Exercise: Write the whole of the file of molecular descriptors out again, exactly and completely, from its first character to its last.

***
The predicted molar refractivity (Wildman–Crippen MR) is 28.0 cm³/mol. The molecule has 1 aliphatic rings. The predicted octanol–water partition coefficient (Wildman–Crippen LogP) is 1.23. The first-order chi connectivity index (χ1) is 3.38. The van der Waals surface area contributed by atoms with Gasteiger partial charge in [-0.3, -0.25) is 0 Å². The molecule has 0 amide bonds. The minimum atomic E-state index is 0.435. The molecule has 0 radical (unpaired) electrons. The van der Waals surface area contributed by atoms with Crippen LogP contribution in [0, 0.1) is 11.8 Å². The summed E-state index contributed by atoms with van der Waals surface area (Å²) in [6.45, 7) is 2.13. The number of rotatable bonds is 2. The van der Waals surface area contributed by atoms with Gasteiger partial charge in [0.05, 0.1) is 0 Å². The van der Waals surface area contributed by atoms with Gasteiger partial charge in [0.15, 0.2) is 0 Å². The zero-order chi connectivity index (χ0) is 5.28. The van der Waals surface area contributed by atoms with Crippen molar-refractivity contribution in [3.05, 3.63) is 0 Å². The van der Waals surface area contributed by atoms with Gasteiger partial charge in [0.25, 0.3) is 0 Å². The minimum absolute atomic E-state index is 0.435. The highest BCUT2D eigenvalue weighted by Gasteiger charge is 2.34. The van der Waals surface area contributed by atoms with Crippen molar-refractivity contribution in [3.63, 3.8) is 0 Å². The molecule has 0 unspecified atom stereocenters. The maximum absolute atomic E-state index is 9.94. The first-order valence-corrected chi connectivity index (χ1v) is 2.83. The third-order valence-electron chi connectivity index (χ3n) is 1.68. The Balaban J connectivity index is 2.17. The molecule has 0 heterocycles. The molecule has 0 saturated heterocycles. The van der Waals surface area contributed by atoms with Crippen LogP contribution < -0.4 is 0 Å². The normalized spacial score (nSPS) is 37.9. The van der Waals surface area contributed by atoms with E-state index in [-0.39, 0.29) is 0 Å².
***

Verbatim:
The predicted molar refractivity (Wildman–Crippen MR) is 28.0 cm³/mol. The molecule has 1 aliphatic rings. The predicted octanol–water partition coefficient (Wildman–Crippen LogP) is 1.23. The first-order chi connectivity index (χ1) is 3.38. The van der Waals surface area contributed by atoms with Gasteiger partial charge in [-0.3, -0.25) is 0 Å². The molecule has 0 amide bonds. The minimum atomic E-state index is 0.435. The molecule has 0 radical (unpaired) electrons. The van der Waals surface area contributed by atoms with Crippen LogP contribution in [0, 0.1) is 11.8 Å². The summed E-state index contributed by atoms with van der Waals surface area (Å²) in [6.45, 7) is 2.13. The number of rotatable bonds is 2. The van der Waals surface area contributed by atoms with Gasteiger partial charge in [0.05, 0.1) is 0 Å². The van der Waals surface area contributed by atoms with Gasteiger partial charge in [0.15, 0.2) is 0 Å². The zero-order chi connectivity index (χ0) is 5.28. The van der Waals surface area contributed by atoms with Crippen molar-refractivity contribution in [3.05, 3.63) is 0 Å². The van der Waals surface area contributed by atoms with Gasteiger partial charge in [0.25, 0.3) is 0 Å². The minimum absolute atomic E-state index is 0.435. The highest BCUT2D eigenvalue weighted by Gasteiger charge is 2.34. The van der Waals surface area contributed by atoms with Crippen molar-refractivity contribution in [3.63, 3.8) is 0 Å². The molecule has 0 unspecified atom stereocenters. The maximum absolute atomic E-state index is 9.94. The first-order valence-corrected chi connectivity index (χ1v) is 2.83. The third-order valence-electron chi connectivity index (χ3n) is 1.68. The Balaban J connectivity index is 2.17. The molecule has 0 heterocycles. The molecule has 0 saturated heterocycles. The van der Waals surface area contributed by atoms with Crippen LogP contribution < -0.4 is 0 Å². The normalized spacial score (nSPS) is 37.9. The van der Waals surface area contributed by atoms with E-state index in [-0.39, 0.29) is 0 Å².